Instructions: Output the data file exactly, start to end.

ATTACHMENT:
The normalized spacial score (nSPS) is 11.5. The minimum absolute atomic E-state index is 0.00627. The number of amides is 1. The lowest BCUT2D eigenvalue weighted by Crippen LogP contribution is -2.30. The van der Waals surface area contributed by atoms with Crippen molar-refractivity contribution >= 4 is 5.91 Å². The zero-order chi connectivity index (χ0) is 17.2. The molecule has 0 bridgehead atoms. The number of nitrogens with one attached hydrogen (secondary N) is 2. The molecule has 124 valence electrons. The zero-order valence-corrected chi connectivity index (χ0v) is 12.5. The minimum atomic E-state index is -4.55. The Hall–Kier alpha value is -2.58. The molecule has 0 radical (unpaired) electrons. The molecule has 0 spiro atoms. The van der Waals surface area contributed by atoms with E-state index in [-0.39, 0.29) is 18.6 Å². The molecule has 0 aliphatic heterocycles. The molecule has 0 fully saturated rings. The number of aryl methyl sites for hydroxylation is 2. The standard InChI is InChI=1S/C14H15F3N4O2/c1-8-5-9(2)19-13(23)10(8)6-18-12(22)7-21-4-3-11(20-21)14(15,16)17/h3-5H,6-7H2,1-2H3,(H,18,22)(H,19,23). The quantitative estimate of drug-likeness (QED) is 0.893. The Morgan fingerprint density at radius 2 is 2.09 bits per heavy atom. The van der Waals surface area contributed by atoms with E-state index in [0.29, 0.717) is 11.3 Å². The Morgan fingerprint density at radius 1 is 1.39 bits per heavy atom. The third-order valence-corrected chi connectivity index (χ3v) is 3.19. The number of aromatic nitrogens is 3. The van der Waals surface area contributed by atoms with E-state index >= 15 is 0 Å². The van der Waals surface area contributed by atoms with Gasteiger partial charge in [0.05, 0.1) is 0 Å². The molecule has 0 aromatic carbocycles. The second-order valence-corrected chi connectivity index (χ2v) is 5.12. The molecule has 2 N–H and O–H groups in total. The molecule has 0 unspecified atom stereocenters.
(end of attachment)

The normalized spacial score (nSPS) is 11.5. The minimum absolute atomic E-state index is 0.00627. The number of amides is 1. The lowest BCUT2D eigenvalue weighted by Crippen LogP contribution is -2.30. The van der Waals surface area contributed by atoms with Crippen molar-refractivity contribution >= 4 is 5.91 Å². The zero-order chi connectivity index (χ0) is 17.2. The molecule has 0 bridgehead atoms. The number of nitrogens with one attached hydrogen (secondary N) is 2. The molecule has 124 valence electrons. The zero-order valence-corrected chi connectivity index (χ0v) is 12.5. The minimum atomic E-state index is -4.55. The Hall–Kier alpha value is -2.58. The molecule has 0 radical (unpaired) electrons. The molecule has 0 spiro atoms. The van der Waals surface area contributed by atoms with E-state index in [-0.39, 0.29) is 18.6 Å². The molecule has 0 aliphatic heterocycles. The molecule has 0 fully saturated rings. The number of aryl methyl sites for hydroxylation is 2. The standard InChI is InChI=1S/C14H15F3N4O2/c1-8-5-9(2)19-13(23)10(8)6-18-12(22)7-21-4-3-11(20-21)14(15,16)17/h3-5H,6-7H2,1-2H3,(H,18,22)(H,19,23). The quantitative estimate of drug-likeness (QED) is 0.893. The Morgan fingerprint density at radius 2 is 2.09 bits per heavy atom. The van der Waals surface area contributed by atoms with E-state index in [0.29, 0.717) is 11.3 Å². The Morgan fingerprint density at radius 1 is 1.39 bits per heavy atom. The third-order valence-corrected chi connectivity index (χ3v) is 3.19. The number of aromatic nitrogens is 3. The van der Waals surface area contributed by atoms with E-state index >= 15 is 0 Å². The van der Waals surface area contributed by atoms with Gasteiger partial charge in [0.05, 0.1) is 0 Å². The molecule has 0 aromatic carbocycles. The second-order valence-corrected chi connectivity index (χ2v) is 5.12. The molecule has 2 N–H and O–H groups in total. The molecule has 0 unspecified atom stereocenters.